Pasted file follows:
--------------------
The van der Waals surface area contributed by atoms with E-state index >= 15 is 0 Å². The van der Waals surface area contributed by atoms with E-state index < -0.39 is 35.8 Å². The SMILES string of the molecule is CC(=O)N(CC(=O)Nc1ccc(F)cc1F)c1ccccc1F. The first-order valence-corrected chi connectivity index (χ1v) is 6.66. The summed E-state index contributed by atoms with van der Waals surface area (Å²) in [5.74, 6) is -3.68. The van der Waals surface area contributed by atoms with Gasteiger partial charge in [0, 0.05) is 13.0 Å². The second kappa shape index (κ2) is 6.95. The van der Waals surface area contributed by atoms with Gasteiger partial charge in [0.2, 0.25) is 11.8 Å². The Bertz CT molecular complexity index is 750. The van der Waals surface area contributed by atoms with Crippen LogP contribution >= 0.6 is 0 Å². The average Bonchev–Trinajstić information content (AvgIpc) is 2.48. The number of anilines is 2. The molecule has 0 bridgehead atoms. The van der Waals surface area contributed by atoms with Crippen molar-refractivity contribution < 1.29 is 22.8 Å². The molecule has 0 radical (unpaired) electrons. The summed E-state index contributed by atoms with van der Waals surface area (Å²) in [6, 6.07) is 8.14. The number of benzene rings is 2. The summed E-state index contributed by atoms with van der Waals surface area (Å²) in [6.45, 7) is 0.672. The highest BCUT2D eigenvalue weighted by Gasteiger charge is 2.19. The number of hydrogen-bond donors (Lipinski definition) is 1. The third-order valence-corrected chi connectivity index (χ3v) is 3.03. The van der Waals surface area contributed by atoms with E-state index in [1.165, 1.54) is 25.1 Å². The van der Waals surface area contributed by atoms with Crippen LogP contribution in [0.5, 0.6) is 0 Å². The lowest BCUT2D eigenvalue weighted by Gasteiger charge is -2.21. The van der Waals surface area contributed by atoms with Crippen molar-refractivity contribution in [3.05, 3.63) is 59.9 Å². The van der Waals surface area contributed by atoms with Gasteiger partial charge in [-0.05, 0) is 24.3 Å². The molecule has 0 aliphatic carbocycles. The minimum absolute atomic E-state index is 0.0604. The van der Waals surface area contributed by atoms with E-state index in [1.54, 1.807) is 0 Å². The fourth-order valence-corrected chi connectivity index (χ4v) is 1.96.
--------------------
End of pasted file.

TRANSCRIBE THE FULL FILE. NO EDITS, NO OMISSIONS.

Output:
The van der Waals surface area contributed by atoms with E-state index >= 15 is 0 Å². The van der Waals surface area contributed by atoms with E-state index < -0.39 is 35.8 Å². The SMILES string of the molecule is CC(=O)N(CC(=O)Nc1ccc(F)cc1F)c1ccccc1F. The first-order valence-corrected chi connectivity index (χ1v) is 6.66. The summed E-state index contributed by atoms with van der Waals surface area (Å²) in [5.74, 6) is -3.68. The van der Waals surface area contributed by atoms with Gasteiger partial charge in [0, 0.05) is 13.0 Å². The second kappa shape index (κ2) is 6.95. The van der Waals surface area contributed by atoms with Gasteiger partial charge in [0.2, 0.25) is 11.8 Å². The Bertz CT molecular complexity index is 750. The van der Waals surface area contributed by atoms with Crippen LogP contribution >= 0.6 is 0 Å². The average Bonchev–Trinajstić information content (AvgIpc) is 2.48. The number of anilines is 2. The molecule has 0 bridgehead atoms. The van der Waals surface area contributed by atoms with Crippen molar-refractivity contribution < 1.29 is 22.8 Å². The molecule has 0 radical (unpaired) electrons. The summed E-state index contributed by atoms with van der Waals surface area (Å²) in [6, 6.07) is 8.14. The number of benzene rings is 2. The summed E-state index contributed by atoms with van der Waals surface area (Å²) in [6.45, 7) is 0.672. The highest BCUT2D eigenvalue weighted by Gasteiger charge is 2.19. The number of hydrogen-bond donors (Lipinski definition) is 1. The third-order valence-corrected chi connectivity index (χ3v) is 3.03. The van der Waals surface area contributed by atoms with E-state index in [1.165, 1.54) is 25.1 Å². The van der Waals surface area contributed by atoms with Crippen LogP contribution in [0.5, 0.6) is 0 Å². The lowest BCUT2D eigenvalue weighted by Gasteiger charge is -2.21. The van der Waals surface area contributed by atoms with Crippen molar-refractivity contribution in [3.05, 3.63) is 59.9 Å². The van der Waals surface area contributed by atoms with Gasteiger partial charge in [-0.05, 0) is 24.3 Å². The molecule has 0 aliphatic carbocycles. The minimum absolute atomic E-state index is 0.0604. The van der Waals surface area contributed by atoms with E-state index in [1.54, 1.807) is 0 Å². The fourth-order valence-corrected chi connectivity index (χ4v) is 1.96.